Str Amelia Poe
The steamer Amelia Poe was named in honor of the daughter of Thomas Washington and Martha Jane Poe born in Georgetown, PA in 1852. The trim sternwheel packet built in Georgetown, PA and finished in Pittsburgh in 1865 (165′x27′x4’5”) was designed specifically for Missouri River commerce. Her capacity was rated at 328 tons. Capt Thomas W Poe was her first master and principle owner. 
Not large by design, the str Amelia Poe was a typical Poe family steamer. The Poe brothers believed that boats of moderate size yielded a better return on investment. Costing less and more shallow in draft, Poe boats could run when the river level was too shallow for larger craft. That logic increased the number of paying trips each season. Good profits over the years proved their reasoning correct.
Her maiden voyage in 1865 was a trip to Nashville, TN for a cargo of pig iron for John Kyle in Cincinnati. Later in 1865, the Amelia Poe commanded by Thomas S Calhoon, steamed up the Red River in Louisianna. Thomas S Calhoon remained as clerk on several trips to St Louis from Cincinnati while Capt Thomas Poe tested the handling of the boat before making a proposed trip to the upper Missouri in the spring of 1866.
In the spring of 1866, some 51 boats, including the Amelia Poe, started from St Louis for the upper Missouri. Only 32 docked at Ft Benton. On Jun 11, 1866, the Amelia Poe arrived at Ft Benton with 200 tons of freight and 40 passengers.  Downward freight and passengers were unrecorded.
Most of the officers were Georgetown men. All lived within walking distance of Georgetown Landing:
Other officers and crew members aboard the Amelia Poe on Tuesday, 20 Mar 1866 according to the Log Book of Thomas S Calhoon were:
Engineer JW Crawford
Pilots Wert Asby
Indian Interpreter John Saville
Mate Jesse Huff
Watchmen Jos Green
Geo W Hughes
Carpenter Geo Fields
2nd Steward Saml Golding
Chambermaid Ellen Fields
The Amelia Poe departed from Georgetown landing on 13 Mar 1866, departed from Cincinnati on 20 Mar arriving in St Louis on 25 Mar. The date of departure from St Louis was 30 Mar arriving in Ft Benton at 3:30 PM on 11 Jun. Seventy-three (73) watery days!
That season the average fare per passenger was $150 and freight landed a prize of 10-12.5 cents per lb. Considering the upward cargo only, Thomas W Poe’s gross earnings were approximately $56,000. In 2007 dollars that amount would be equal to $1,120,000. The lure of huge profits was great as were the risks of the upper Missouri. Compensation for the steamboat officers was also very rewarding. In 1866 on the Ohio River, a pilot could earn $175 per month, a captain $150, and a first clerk $150; on the Missouri River, their counterparts received $725, $400, and $250.
An advertising card for the Amelia Poe in 1867 stated:
Even with the boom of the gold rush wearing off, the year of 1867 was another busy season in the Montana trade. More boats arrived than in 1866. The Amelia Poe was the tenth packet to dock with 183 tons of cargo and 50 passengers. The down trip carried 25 passengers. The rates for passengers and cargo are unknown. No doubt the trip was deemed a success even if the rates were lower due to the increased traffic.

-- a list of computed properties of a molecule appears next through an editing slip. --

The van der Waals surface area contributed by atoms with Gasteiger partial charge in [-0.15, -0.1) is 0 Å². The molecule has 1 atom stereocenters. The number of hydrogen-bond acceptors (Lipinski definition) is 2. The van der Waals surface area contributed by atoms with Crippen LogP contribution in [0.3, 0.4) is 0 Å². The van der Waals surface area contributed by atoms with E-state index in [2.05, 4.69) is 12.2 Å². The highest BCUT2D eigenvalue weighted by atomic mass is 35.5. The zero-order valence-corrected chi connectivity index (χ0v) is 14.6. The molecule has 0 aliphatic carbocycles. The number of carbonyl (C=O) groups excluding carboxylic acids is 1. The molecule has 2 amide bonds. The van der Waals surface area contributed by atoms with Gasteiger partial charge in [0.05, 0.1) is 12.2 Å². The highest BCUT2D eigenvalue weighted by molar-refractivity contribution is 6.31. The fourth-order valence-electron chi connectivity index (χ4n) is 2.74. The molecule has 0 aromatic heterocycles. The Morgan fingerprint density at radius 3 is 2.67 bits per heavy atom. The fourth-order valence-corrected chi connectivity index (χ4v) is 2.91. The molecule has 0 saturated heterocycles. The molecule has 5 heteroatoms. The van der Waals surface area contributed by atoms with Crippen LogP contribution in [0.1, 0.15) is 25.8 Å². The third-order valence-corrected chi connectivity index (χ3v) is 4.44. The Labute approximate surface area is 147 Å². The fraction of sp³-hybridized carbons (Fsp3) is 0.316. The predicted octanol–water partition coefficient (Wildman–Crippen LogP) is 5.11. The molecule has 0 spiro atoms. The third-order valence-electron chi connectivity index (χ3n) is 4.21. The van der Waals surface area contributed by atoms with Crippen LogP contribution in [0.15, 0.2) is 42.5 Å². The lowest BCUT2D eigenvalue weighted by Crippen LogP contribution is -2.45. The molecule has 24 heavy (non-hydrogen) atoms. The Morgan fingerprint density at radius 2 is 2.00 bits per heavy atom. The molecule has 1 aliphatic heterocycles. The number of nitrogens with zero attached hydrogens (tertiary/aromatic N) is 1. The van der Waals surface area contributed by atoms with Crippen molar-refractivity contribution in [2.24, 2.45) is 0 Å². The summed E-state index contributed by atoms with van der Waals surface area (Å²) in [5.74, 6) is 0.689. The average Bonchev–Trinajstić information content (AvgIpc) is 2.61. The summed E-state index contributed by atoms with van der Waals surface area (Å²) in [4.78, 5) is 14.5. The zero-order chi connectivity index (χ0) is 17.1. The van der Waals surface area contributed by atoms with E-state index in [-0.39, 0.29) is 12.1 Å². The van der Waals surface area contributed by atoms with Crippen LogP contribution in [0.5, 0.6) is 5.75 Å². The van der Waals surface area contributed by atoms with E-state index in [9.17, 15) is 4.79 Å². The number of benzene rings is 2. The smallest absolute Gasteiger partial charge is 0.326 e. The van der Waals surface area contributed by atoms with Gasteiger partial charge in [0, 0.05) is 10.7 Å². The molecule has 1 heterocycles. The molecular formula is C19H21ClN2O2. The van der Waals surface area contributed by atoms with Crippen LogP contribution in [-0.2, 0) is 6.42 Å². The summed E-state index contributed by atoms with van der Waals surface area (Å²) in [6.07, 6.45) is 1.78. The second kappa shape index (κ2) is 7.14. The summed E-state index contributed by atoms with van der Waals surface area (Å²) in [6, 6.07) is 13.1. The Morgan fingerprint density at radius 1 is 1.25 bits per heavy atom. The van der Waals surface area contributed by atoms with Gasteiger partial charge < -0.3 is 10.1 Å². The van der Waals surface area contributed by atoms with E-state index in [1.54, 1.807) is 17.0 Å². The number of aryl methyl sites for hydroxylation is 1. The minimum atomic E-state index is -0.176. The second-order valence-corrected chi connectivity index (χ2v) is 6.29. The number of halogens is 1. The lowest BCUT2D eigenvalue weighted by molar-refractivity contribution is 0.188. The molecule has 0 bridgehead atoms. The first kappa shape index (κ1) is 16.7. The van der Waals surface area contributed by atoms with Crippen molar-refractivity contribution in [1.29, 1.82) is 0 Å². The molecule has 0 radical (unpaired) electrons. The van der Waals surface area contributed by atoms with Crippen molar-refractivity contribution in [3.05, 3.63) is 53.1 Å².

In 1868, the Amelia Poe again steamed to Ft Benton. On May 20, 1868 Amelia Poe passed Ft Buford without stopping. Loaded down with a quartz mill for the Montana mines and a cargo of whiskey and other liquors, she snagged near Oswego, MT on May 24 attracting 1,500 swarming Indians in a riotous salvage operation. The location where the packet snagged and sunk is now known as Amelia Poe Bend. Part of the cargo was saved by the steamer Cora and taken to Helena. The Poe passengers were carried to Ft Benton by the steamer Bertha. The quartz mill was stowed ashore, and as late as 1927 was still visible.  Although the principle owner of the Amelia Poe was Thomas W Poe, her captain was Thomas Townsend at the time of the wreck. Joe Fecto nd George Hughse were the pilots based on an entry in the log of the Bertha on Monday, 25 May 1868. 
Most of the cargo was saved and taken to helena, MT. Some machinery, the quartz mill equipment, was put ashore where it remains to this day. The loss was reported to be $72,000.  There is no recorded evidence that Thomas W Poe was aboard. It is more likely that he was captain or pilot of the Ida Stockdale that season.
 Frederick Way, Jr.,Way’s Packet Directory, 1848-1994, (Ohio University Press, Athens 1994), p. 99.
 Joel Overholser, Fort Benton World’s Innermost Port, (River & Plains Society, 1987), p. 54-59.
 William E Lass, Navigating the Missouri/ Steamboating on Nature’s Highway, 1819-1935, (University of Oklahome Press,2007), p 234.
 Joel Overholser, Fort Benton World’s Innermost Port, (River & Plains Society, 1987), p. 60-65.
 Joel Overholser, Fort Benton World’s Innermost Port, (River & Plains Society, 1987), p. 68-69.
 Collections of the State Historical Society of North Dakota, Vol II, Tribune State Printers and Binders, 1908, p 353.
 Dr EB Trail, Steamboat Arrivlas at Fort Benton, Montana, Montana Historical Society Collection, Vol I, State Historical Society of Missouri.
Copyright © Francis W Nash
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